Wednesday, June 22, 2011

DTPA Claim in Texas: What is actionable?

What can bad actors (businesses) be sued for by consumers? 
The DTPA prohibits “[f]alse, misleading, or deceptive acts or practices in the conduct of any trade or commerce.” TEX. BUS. and COMM. CODE ANN. § 17.46(a) (West 2011).
DTPA Violations Laundry list 
Section 17.46(b) contains a laundry list of specifically prohibited acts. Included in that laundry list are (1) “representing that goods or services have characteristics which they do not have,” (2) “representing that goods or services are of a particular . . . quality, . . . if they are of another, ” (3) “representing that an agreement confers or involves rights, remedies, or obligations which it does not have or involve,” (4) “representing that a guarantee or warranty confers or involves rights or remedies which it does not have or involve,” and (5) “failing to disclose information concerning goods or services which was known at the time of the transaction if such failure to disclose such information was intended to induce the consumer into a transaction into which the consumer would not have entered had the information been disclosed.” Id. § 17.46(b)(5), (7), (12), (20) and (24). Actionable representations may be oral or written. Helena Chem. Co. v. Wilkins, 47 S.W.3d 486, 502 (Tex. 2001). Intent to make a misrepresentation is not required to recover under section 17.46 (b)(5), (7), and (12). See id.
What damages are available? 
Under section 17.50(a), a DTPA plaintiff may recover “economic damages” for which the defendant’s misconduct was a producing cause. TEX. BUS. and COM. CODE ANN. § 17.50(a) (West 2011). Economic damages include both benefit-of-the-bargain damages similar to those recoverable for breach of contract and out-of-pocket damages. See W.O. Bankston Nissan, Inc. v. Walters, 754 S.W.2d 127, 128 (Tex. 1988) (explaining that out-of-pocket and benefit-of-the-bargain are two measures of damages under the DTPA, and noting that a plaintiff may recover the greater of the two measures). Additionally, “recovery under the DTPA is not exclusively limited to only these two types of damages.” Manon v. Tejas Toyota, Inc., 162 S.W.3d 743, 754 (Tex. App.—Houston [14th Dist.] 2005, no pet.). Rather, the consumer may recover its “total loss sustained . . . as a result of the deceptive trade practice,” including “related and reasonably necessary expenses.” Id.; see D.S.A., Inc. v. Hillsboro Indep. Sch. Dist., 973 S.W.2d at 662, 663–64 (Tex. 1998) (explaining that a plaintiff can recover, in addition to out-of-pocket-expenses, any loss otherwise suffered as a consequence of misrepresentations); Henry S. Miller Co. v. Bynum, 836 S.W.2d 160, 162 (Tex. 1992) (holding that DTPA damages include recovery for “lost capital investment”). In other words, the consumer is “permitted [to recover] other damages to ensure that the plaintiff is made whole.” Bynum, 836 S.W.2d at 162.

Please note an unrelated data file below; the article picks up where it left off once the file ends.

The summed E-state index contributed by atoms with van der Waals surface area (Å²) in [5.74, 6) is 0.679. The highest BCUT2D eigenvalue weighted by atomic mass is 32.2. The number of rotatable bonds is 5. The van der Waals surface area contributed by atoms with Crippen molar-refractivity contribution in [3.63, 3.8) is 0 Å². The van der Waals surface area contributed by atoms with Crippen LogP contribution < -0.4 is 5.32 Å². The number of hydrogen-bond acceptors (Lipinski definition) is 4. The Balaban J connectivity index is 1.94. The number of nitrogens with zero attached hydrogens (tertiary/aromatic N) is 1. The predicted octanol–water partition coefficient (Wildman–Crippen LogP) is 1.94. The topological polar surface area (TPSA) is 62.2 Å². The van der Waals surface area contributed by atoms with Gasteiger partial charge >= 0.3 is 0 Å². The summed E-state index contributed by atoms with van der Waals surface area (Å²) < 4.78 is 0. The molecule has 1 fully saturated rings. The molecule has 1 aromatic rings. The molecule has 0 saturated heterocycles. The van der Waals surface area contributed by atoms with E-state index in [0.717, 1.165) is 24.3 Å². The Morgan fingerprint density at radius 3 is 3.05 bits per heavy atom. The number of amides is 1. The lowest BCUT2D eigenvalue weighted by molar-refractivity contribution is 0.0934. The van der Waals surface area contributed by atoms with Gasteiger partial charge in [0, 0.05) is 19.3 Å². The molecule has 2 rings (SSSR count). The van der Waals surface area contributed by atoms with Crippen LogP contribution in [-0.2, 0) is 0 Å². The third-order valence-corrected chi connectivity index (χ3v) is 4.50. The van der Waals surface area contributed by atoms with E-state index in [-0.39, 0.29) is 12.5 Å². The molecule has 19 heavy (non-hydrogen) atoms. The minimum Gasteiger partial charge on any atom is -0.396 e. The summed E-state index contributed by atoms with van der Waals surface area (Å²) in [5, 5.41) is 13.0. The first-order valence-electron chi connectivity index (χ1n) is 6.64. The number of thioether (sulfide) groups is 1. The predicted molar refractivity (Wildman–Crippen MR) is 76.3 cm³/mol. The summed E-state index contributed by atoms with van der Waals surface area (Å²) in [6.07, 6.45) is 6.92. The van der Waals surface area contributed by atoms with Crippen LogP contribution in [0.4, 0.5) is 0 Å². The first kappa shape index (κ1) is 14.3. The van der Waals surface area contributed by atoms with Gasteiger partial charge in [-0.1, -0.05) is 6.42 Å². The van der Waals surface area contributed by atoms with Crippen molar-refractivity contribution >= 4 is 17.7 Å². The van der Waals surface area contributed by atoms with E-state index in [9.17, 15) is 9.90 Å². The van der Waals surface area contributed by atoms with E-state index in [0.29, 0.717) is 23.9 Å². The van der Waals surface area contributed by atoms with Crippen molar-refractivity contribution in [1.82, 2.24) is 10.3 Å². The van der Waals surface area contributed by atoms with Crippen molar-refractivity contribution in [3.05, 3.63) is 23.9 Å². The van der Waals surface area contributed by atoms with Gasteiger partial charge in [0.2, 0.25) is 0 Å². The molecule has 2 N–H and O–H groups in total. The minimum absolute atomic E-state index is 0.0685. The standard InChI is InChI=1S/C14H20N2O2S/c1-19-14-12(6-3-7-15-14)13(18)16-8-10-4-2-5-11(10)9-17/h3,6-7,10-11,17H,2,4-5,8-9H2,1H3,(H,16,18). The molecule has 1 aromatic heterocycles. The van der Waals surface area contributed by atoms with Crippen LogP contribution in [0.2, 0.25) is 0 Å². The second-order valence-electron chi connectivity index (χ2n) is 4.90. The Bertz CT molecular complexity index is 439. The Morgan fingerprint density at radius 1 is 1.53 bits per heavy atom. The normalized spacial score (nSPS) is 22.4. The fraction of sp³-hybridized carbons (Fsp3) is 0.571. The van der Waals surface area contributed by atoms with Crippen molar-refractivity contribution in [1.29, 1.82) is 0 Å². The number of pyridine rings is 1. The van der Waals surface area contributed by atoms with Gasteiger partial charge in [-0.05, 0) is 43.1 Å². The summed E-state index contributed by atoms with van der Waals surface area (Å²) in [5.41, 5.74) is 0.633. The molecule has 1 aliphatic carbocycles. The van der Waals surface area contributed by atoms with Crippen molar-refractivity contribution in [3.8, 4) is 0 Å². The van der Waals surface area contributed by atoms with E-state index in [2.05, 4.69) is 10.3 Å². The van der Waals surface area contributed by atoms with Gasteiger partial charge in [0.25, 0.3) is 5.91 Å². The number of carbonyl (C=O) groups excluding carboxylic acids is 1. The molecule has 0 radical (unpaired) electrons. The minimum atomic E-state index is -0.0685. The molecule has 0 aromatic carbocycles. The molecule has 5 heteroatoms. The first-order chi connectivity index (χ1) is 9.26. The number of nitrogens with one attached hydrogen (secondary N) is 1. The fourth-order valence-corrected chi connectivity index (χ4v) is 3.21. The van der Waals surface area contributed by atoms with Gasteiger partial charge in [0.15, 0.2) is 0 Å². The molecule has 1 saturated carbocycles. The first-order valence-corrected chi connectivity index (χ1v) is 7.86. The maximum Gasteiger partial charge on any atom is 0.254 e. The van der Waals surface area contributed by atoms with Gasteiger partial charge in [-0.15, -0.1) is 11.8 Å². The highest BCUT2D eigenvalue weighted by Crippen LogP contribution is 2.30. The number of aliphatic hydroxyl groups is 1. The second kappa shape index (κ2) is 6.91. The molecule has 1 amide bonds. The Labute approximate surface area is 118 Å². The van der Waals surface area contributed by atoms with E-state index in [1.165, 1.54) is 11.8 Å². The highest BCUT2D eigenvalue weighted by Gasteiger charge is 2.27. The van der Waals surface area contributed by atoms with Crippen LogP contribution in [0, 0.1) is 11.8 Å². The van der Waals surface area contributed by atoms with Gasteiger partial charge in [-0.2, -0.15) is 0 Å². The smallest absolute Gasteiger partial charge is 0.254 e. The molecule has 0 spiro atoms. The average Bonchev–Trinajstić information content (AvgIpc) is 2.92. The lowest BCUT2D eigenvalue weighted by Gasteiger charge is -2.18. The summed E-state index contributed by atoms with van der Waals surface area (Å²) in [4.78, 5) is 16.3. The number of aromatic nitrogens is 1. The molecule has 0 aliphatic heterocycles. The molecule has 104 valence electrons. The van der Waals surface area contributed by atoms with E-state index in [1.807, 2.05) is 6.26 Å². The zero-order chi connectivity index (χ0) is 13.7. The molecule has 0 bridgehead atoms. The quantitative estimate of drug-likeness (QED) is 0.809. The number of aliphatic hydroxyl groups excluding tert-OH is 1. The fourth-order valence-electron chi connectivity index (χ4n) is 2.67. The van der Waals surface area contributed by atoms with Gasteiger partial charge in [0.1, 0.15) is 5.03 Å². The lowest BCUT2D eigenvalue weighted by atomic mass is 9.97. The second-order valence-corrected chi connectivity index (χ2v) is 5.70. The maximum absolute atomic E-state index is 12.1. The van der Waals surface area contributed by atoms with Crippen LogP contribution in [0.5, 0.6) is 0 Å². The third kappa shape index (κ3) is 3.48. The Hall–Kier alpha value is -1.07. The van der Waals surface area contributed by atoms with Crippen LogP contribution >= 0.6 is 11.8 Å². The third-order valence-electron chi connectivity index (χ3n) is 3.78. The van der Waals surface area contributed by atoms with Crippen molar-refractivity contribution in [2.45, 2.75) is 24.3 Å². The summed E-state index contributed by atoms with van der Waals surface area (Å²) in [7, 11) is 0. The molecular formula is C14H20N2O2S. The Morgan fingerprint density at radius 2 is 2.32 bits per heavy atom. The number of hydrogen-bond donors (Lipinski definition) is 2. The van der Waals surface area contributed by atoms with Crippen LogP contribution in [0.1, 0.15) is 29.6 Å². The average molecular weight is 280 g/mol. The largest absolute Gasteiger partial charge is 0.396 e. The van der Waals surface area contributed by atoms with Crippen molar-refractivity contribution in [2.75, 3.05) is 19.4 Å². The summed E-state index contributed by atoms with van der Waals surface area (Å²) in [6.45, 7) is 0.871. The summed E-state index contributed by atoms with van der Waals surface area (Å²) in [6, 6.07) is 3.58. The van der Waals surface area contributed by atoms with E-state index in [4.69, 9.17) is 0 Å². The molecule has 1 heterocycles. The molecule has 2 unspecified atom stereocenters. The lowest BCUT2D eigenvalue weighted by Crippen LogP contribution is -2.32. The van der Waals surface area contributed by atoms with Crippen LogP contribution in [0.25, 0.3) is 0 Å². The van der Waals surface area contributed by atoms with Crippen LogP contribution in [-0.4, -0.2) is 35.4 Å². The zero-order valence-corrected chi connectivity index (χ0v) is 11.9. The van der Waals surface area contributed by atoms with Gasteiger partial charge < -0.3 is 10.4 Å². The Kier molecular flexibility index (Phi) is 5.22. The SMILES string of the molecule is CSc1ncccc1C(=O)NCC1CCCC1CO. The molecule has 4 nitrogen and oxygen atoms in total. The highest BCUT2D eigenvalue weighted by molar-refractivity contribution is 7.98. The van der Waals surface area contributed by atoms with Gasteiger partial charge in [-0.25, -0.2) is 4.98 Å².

Mere Breach of Contract not a DTPA violation 
[W]hen a plaintiff’s claim arises solely from the failure of one of the parties to perform on a contract, a DTPA action is inappropriate. Crawford v. Ace Sign, Inc., 917 S.W.2d 12, 14 (Tex. 1996) (per curiam); see also Wayne Duddlesten, Inc. v. Highland Ins. Co., 110 S.W.3d 85, 92 (Tex. App.—Houston [1st Dist.] 2003, pet. denied) (holding that proof of a failure to comply with contractual promises “cannot be used to support an action under the DTPA”). In Crawford, the plaintiff sought to escape this rule based on the defendant’s misrepresentations that it would perform under the contract. The court held, however, that a misrepresentation that is based on nothing more than a failure to perform a contractual promise cannot be the basis for a DTPA claim; otherwise, every breach of contract claim would be converted into a DTPA claim. Id.
SOURCE: Houston Court of Appeals - 01-10-00017-CV - 6/16/11

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